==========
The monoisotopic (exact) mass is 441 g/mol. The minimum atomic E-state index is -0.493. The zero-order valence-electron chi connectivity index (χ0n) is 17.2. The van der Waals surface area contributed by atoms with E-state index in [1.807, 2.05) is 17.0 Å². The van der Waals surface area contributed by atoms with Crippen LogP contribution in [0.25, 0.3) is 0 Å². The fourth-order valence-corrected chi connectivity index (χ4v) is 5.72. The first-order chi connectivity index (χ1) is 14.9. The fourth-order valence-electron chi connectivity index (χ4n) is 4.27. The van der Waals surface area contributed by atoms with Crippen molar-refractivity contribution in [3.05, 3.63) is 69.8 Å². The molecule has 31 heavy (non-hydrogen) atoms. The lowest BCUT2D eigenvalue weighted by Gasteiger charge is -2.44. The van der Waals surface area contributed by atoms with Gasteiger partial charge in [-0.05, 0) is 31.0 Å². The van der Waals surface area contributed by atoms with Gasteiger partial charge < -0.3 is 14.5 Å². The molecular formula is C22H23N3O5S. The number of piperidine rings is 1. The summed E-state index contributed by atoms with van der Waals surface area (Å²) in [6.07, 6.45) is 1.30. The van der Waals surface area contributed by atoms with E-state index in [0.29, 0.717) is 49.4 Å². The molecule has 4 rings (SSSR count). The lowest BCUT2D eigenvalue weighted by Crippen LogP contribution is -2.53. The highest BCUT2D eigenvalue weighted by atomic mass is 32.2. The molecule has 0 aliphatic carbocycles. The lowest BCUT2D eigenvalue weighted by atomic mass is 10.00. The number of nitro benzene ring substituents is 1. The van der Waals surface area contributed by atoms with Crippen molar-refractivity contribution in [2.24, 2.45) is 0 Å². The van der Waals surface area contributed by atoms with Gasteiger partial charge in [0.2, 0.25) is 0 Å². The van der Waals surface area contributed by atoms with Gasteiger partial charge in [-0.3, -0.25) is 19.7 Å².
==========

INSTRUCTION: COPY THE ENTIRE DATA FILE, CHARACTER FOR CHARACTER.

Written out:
The monoisotopic (exact) mass is 441 g/mol. The minimum atomic E-state index is -0.493. The zero-order valence-electron chi connectivity index (χ0n) is 17.2. The van der Waals surface area contributed by atoms with E-state index in [1.807, 2.05) is 17.0 Å². The van der Waals surface area contributed by atoms with Crippen LogP contribution in [0.25, 0.3) is 0 Å². The fourth-order valence-corrected chi connectivity index (χ4v) is 5.72. The first-order chi connectivity index (χ1) is 14.9. The fourth-order valence-electron chi connectivity index (χ4n) is 4.27. The van der Waals surface area contributed by atoms with Crippen molar-refractivity contribution in [3.05, 3.63) is 69.8 Å². The molecule has 31 heavy (non-hydrogen) atoms. The lowest BCUT2D eigenvalue weighted by Gasteiger charge is -2.44. The van der Waals surface area contributed by atoms with Gasteiger partial charge in [-0.05, 0) is 31.0 Å². The van der Waals surface area contributed by atoms with Gasteiger partial charge < -0.3 is 14.5 Å². The molecular formula is C22H23N3O5S. The number of piperidine rings is 1. The summed E-state index contributed by atoms with van der Waals surface area (Å²) in [6.07, 6.45) is 1.30. The van der Waals surface area contributed by atoms with E-state index in [0.29, 0.717) is 49.4 Å². The molecule has 4 rings (SSSR count). The lowest BCUT2D eigenvalue weighted by Crippen LogP contribution is -2.53. The highest BCUT2D eigenvalue weighted by atomic mass is 32.2. The molecule has 0 aliphatic carbocycles. The lowest BCUT2D eigenvalue weighted by atomic mass is 10.00. The number of nitro benzene ring substituents is 1. The van der Waals surface area contributed by atoms with Crippen molar-refractivity contribution in [2.24, 2.45) is 0 Å². The van der Waals surface area contributed by atoms with Gasteiger partial charge in [0.2, 0.25) is 0 Å². The van der Waals surface area contributed by atoms with Gasteiger partial charge in [-0.3, -0.25) is 19.7 Å².